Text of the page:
MAPs avoid wasting time with disinterested prospects, speed up the sales cycle so fewer deals are slipping into the next quarter.
Help close complex deals faster
According to Gartner, the typical buying group for a complex B2B solution involves six to 10 decision makers. This multiplies quickly the time-to-decision and involves more legal compliance in the due diligence.
By aligning on the big steps to achieve prospects, expected outcomes and potential blockers throughout a joint execution plan, the sales team and the buying team are able to involve and commit the key stakeholders.
A clear action plan prevents from missing a key part of the buying process, as well as potential new stakeholders.
Improve win rates and drive revenue
Creating a mutual action plan that makes sense for the buyers enables the selling team to save time and close more deals, by engaging with the decision makers and focusing on the right actions.
A few numbers:
- 70% of revenue leaders experience an increased win rate when they use mutual action plans.
- Win rates increase on average by 13% thanks to mutual action plans.
Ensure more predictable pipeline forecasting
A successful mutual action plan provides visibility and clarity over the buying process. It helps in setting expectations with the buying committee, and rapidly identify its level of intent and engagement. MAPs is a perfect method to keep sales reps laser focus on the most important deals.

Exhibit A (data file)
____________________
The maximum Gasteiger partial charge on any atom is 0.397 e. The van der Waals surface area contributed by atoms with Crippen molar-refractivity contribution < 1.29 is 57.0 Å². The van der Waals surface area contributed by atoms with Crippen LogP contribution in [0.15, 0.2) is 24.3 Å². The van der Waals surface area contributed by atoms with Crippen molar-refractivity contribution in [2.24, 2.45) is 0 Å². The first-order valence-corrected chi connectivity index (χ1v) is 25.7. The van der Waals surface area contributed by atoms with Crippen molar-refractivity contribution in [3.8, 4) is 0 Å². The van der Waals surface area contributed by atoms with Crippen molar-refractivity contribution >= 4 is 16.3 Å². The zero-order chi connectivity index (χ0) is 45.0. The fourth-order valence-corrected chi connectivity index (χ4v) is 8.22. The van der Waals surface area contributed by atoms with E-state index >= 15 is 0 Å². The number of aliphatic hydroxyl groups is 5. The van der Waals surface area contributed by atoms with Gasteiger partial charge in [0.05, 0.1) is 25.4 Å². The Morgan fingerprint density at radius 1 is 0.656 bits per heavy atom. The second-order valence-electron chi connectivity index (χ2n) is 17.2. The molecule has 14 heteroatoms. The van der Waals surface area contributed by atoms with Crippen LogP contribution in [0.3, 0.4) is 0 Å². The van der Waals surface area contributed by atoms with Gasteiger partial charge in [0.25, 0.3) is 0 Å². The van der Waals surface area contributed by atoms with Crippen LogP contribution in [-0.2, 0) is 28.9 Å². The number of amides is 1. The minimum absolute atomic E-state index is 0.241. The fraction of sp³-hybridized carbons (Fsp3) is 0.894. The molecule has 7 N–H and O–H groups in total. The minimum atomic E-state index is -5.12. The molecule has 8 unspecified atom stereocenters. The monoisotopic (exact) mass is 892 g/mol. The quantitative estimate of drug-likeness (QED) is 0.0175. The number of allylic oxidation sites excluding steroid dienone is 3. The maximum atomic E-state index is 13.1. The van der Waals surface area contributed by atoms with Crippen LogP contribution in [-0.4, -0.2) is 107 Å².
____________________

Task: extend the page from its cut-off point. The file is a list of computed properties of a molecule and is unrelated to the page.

By bringing more transparency over the action plan and its key dates, this naturally enables one to have more accurate expectations towards the close date.
How to create successful mutual action plans
Operating without a MAP is akin to navigating without a compass. The risks? Misaligned objectives, wasted resources, extended sales cycles, and jeopardized deals.
Tip 1: Define Clear Objectives
Start with the end in mind. What's the mutual goal? Whether it's a software integration, a product launch, or a market expansion, both parties need to be laser-focused on a shared outcome.
Tip 2: Set Milestones
Break the sales process into tangible milestones. This isn't just about tracking progress—it's about celebrating small wins, maintaining momentum, and ensuring both parties stay aligned and engaged.
Tip 3: Assign Responsibilities
- For every milestone, pinpoint responsibility. This eliminates ambiguity, drives accountability, and ensures that every task has an owner.
Tip 4: Establish Timelines
- For each milestone, set a concrete deadline. This not only keeps the deal moving but also ensures that both parties remain committed to timely execution.
Tip 5: Monitor and Adjust
- Sales is dynamic, and even with a MAP, there will be unforeseen challenges. Regularly review and adjust the MAP in collaboration with the client. This proactive approach ensures that you're always one step ahead, ready to tackle challenges head-on.
A Mutual Action Plan is the strategic tool that separates average sales teams from top-performing ones. It's the roadmap that ensures alignment, fosters collaboration, and accelerates deal closure. As Sales and RevOps leaders, leveraging the power of a MAP is not just a best practice—it's a necessity.